The A to Z guide to legal phrases

If you are a law aspirant and preparing for the CLAT exam you can take the help of our Clat Online Classes and boost up your preparation. Below here are some legal phrases that every law aspirant needs to know –  


cancelling a writ or action; stopping a nuisance; reducing the payments to creditors in proportion, if there is not enough money to pay them in full; or reducing the bequests in a will, in proportion, when there is not enough money to pay them in full. 


to pay, or promise to pay, an amount of money so that an accused person is not put in prison before the trial. If the accused person does not appear at the trial, the court can keep the money put up for bail. 


Government entity authorized to resolve legal disputes. Judges sometimes use “court” to refer to themselves in the third person, as in “the court has read the briefs.


Defamation making a statement, either orally or in writing, which damages someone’s reputation. 


Information presented in testimony or in documents that is used to persuade the fact finder (judge or jury) to decide the case in favor of one side or the other.


lying or deceiving to make a profit or gain an advantage, or to cause someone else to make a loss or suffer a disadvantage.


a person or organisation that promises to pay a debt owed by a second person, if the second person fails to repay it. 

Habeas corpus

a writ which can be applied for to order a person’s release if they have been imprisoned unlawfully.


an injunction is an order by a court requiring: 

• someone to do something; or 

• not to do something. 

Jurisdiction is: 

• the territory in which a court can operate; 

• the power it has to deal with particular cases; or,

• the power it has to issue orders. 

Kerb crawling 

the offence committed in a street or public place by a man in a motor vehicle (or near a vehicle he has just got out of) who approaches a woman for sexual services in return for money.


A legal action started by a plaintiff against a defendant based on a complaint that the defendant failed to perform a legal duty which resulted in harm to the plaintiff.


Magistrate a Justice of the Peace who presides over (is in charge of) minor cases heard in the magistrates’ court. Magistrates’ court the lowest court.

Negotiable instrument 

a document which: 

  • is signed;
  • is an instruction to pay an amount of money;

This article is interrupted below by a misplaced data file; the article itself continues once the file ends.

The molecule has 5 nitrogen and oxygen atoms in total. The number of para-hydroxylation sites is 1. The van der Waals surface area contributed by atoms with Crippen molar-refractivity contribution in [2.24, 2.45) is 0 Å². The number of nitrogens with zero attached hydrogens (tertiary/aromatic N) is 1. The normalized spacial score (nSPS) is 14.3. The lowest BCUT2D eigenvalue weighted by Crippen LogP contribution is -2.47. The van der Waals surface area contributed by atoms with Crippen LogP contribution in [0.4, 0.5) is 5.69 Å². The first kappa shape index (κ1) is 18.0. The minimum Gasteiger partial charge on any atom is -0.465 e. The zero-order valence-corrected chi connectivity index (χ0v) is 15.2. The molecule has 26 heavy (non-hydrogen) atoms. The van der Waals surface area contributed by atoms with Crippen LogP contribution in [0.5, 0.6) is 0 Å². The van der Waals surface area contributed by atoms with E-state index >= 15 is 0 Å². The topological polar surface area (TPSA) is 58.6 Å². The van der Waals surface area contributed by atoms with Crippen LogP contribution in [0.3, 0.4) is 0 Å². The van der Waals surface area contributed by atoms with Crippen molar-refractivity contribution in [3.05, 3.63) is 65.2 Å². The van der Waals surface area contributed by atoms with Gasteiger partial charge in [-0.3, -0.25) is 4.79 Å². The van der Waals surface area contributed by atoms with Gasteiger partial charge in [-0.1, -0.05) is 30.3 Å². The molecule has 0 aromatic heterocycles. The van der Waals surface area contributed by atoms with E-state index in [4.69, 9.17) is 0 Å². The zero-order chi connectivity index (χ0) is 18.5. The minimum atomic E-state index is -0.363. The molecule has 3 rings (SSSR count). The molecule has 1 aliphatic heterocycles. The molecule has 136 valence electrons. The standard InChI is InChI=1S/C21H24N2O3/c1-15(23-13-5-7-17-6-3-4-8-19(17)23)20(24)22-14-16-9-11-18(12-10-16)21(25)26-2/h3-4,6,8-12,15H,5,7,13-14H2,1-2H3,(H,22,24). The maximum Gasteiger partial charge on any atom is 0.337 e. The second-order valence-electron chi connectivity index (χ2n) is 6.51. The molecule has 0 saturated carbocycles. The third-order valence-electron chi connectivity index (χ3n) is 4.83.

• can have its ownership changed by changing
  • the name it is paid to; and
  • can have its ownership changed simply by being delivered to its next owner.

Ordinary bill

Ordinary bill is a bill which can be introduced in either of the houses by any minister or member of the house. If the Bill is passed by both the house, then it is sent to the President and after the assent of the President, the bill becomes an Act.

Preamble of the Constitution

The preamble to the Constitution of India is a brief introductory statement that sets out guidelines, which guide the people of the nation, and to present the principles of the Constitution, and to indicate the source from which the document derives its authority, and meaning

quid pro quo

Latin for “something for something,” to identify what each party to an agreement expects from the other, sometimes called mutual consideration.

Reaffirmation agreement

An agreement by a debtor to continue paying a dischargeable debt after the bankruptcy, usually for the purpose of keeping collateral or mortgaged property that would otherwise be subject to repossession.

Search warrant 

a warrant issued by a magistrate, or High Court judge, to allow police officers to search premises.


Evidence presented orally by witnesses during trials or before grand juries.

Ultra vires 

beyond one’s powers. If an organisation does something ultra vires, what it has done is invalid.

Violent disorder 

three or more people in a gathering using or threatening to use unlawful violence. 

Warrant is: 

• a certificate which gives the person holding it the right to buy shares at a given price;

• a magistrate’s written instruction to arrest someone; or 

• a magistrate’s written instruction to search a property. 

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